man holding powerball lottery ticket
Joe Raedle/Staff/Getty Images News/Getty Images North America

Here's Why You Should Never Play the Lottery

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man holding powerball lottery ticket
Joe Raedle/Staff/Getty Images News/Getty Images North America

Money for Nothing

The lure of the lottery is powerful. Just pony up a few bucks for a ticket while you're buying that coffee at the corner store and a few days later, all your dreams could come true — a temptation that is especially strong now that the multi-state Powerball jackpot is up to a whopping $441 million. This line of thinking compels Americans to spend more on lottery tickets than books, movies, video games, sporting events, and music combined. In total, we drop more than $71 billion a year on the dream that comes with that little slip of paper. For virtually everyone who plays, however, that dream will never come true, and for the tiny minority that beat the odds, the dream often turns out to be a nightmare. 

Related: Things to Stop Wasting Money on Right Now

Investing Is a Much Better Bet

Investing Is a Much Better Bet

If you won $17,657 playing the lottery, you'd be pretty happy, right? Well, if you took the $220 that the average American adult spends on lottery tickets each year and invested it instead, you'd have that after 30 years of $220 contributions, presuming a 6% return. By relying on compound interest instead of luck, you can generate a hefty windfall instead of praying for one. 

Related: 11 Smart Purchases That Pay for Themselves

kids wearing masks in school

The Vast Majority of Profits Don't Benefit Education

The feel-good story with the lottery is that even if (when) you lose, the kids win every time you buy a ticket. The proceeds, after all, benefit public education. That's mostly a fantasy. First of all, the lion's share of the profits go to funding payouts, and another huge chunk is dumped into advertising. Generally, less than 1 dollar in 3 actually goes to education. Even though that's still billions of dollars for schools, the numbers are deceiving. Legislatures anticipate the lottery profits and simply substitute that money for traditional funding instead of supplementing it as the system was designed to do. 

Related: What Teachers Are Paid Around the World

It Preys on the Poor
The Poor Lose Even When They Win

The Poor Lose Even When They Win

A hugely disproportionate number of lottery winners get state assistance. That means they're buying lottery tickets with taxpayer-funded money that was supposed to help with necessities. The state does not forbid this activity — in fact, it encourages it by advertising so heavily in places where residents tend to get public assistance. But in a final act of retribution against the poor, many states, such as New York, confiscate prizes from anyone who gets assistance in the rare cases that they do win.

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It's Just Another Tax
The Advertising Is Dishonest and Intentionally Misleading
A Tendency Toward Ruined Lives and Broken Relationships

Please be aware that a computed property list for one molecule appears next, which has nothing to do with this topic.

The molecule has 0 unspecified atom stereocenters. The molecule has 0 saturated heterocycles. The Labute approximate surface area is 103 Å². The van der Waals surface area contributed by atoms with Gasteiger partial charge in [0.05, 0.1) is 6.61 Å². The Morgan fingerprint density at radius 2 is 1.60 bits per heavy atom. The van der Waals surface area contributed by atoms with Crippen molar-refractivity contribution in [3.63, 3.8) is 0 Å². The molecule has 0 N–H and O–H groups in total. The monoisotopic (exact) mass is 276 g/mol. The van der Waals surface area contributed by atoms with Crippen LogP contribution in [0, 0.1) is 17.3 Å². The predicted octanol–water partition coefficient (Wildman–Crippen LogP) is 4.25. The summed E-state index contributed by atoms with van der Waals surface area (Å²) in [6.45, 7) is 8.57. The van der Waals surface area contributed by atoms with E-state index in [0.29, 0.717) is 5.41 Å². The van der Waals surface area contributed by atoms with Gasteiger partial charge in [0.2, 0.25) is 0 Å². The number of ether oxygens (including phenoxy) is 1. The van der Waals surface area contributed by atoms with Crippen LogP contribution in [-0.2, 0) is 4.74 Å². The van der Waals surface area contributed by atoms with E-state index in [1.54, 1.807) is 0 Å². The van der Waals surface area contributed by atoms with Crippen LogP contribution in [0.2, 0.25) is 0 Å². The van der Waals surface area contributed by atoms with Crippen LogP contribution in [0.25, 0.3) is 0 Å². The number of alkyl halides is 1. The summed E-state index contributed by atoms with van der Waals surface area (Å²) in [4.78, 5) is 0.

Ruined Lives and Broken Relationships

Time is just one of many publications to report on the so-called lottery curse. The sudden arrival of a massive cash windfall causes enormous upheaval in the life of the average person. Lottery players are likely thinking about the cars, boats, travel, and freedom that a lucky ticket would bring. They're probably not thinking about the fact that should they actually win, virtually everyone they've ever known will see them as a wallet packaged in extraneous flesh for the rest of their lives. Jealousy, greed, and resentment are common side effects of winning lottery tickets, and they can lead to isolation, paranoia, divorce, and depression, and can even make the winner a target for violence while increasing the chances of suicide.

Winning Paints a Bullseye on Your Back
Paul Bradbury/istockphoto

Winning Paints a Bullseye on Your Back

If you happen to win a big prize, and you live in a state that requires public disclosure (or even if you don't but you're otherwise revealed as a winner), plan for a whole bunch of unwanted attention. You'll suddenly be one of the world's biggest targets for scam artists, fraudsters, blackmailers, and people who file frivolous lawsuits for a living. 

Related: The Biggest Phone Scams and How to Avoid Them

Even If You Win, You'll Still Probably Lose

Even If You Win, You'll Still Probably Lose

All big lottery winners have one thing in common: the likelihood that they'll declare bankruptcy within three to five years skyrockets the second they cash in that ticket. Big lottery winners are incredibly likely to blow it all, go broke, and end up worse off than they were before they won. One of the biggest reasons is the sense of entitlement that friends and family tend to assume. Those hangers-on also tend to see the prize as bottomless, bleeding the winner of money and causing emotional distress along the way. 

Related: When Is Bankruptcy an Option?

You're Absolutely, Positively Not Going to Win

You're Absolutely, Positively Not Going to Win

The odds of winning the Powerball grand prize are about 292.2 million to 1. CNBC provides some context for that impossible-to-grasp number. It's almost certain that you won't die from a shark attack, and the odds of that happening are a much more reasonable 1 in 3.7 million. The odds of dying in an asteroid strike are 1 in 1.9 million, which compared with the lottery seems like a virtual guarantee. If any situation had 1 in 292.2 million odds of success, the situation would be considered a lost cause.